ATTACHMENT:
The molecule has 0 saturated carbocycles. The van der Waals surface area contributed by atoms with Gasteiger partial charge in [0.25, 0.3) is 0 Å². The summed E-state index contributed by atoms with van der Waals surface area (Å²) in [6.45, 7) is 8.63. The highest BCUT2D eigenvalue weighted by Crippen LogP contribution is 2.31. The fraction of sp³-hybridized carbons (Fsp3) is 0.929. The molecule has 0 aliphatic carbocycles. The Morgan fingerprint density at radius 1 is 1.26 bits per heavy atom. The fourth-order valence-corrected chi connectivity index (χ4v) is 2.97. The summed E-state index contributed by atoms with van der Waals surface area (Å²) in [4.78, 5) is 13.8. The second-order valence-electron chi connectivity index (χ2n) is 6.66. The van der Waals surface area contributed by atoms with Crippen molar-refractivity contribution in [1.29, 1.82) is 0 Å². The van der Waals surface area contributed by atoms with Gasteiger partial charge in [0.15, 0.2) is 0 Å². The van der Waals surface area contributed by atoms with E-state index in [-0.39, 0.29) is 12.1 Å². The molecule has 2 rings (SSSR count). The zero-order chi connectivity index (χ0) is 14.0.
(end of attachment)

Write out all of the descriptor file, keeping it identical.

The molecule has 0 saturated carbocycles. The van der Waals surface area contributed by atoms with Gasteiger partial charge in [0.25, 0.3) is 0 Å². The summed E-state index contributed by atoms with van der Waals surface area (Å²) in [6.45, 7) is 8.63. The highest BCUT2D eigenvalue weighted by Crippen LogP contribution is 2.31. The fraction of sp³-hybridized carbons (Fsp3) is 0.929. The molecule has 0 aliphatic carbocycles. The Morgan fingerprint density at radius 1 is 1.26 bits per heavy atom. The fourth-order valence-corrected chi connectivity index (χ4v) is 2.97. The summed E-state index contributed by atoms with van der Waals surface area (Å²) in [4.78, 5) is 13.8. The second-order valence-electron chi connectivity index (χ2n) is 6.66. The van der Waals surface area contributed by atoms with Crippen molar-refractivity contribution in [1.29, 1.82) is 0 Å². The van der Waals surface area contributed by atoms with Gasteiger partial charge in [0.15, 0.2) is 0 Å². The van der Waals surface area contributed by atoms with E-state index in [-0.39, 0.29) is 12.1 Å². The molecule has 2 rings (SSSR count). The zero-order chi connectivity index (χ0) is 14.0.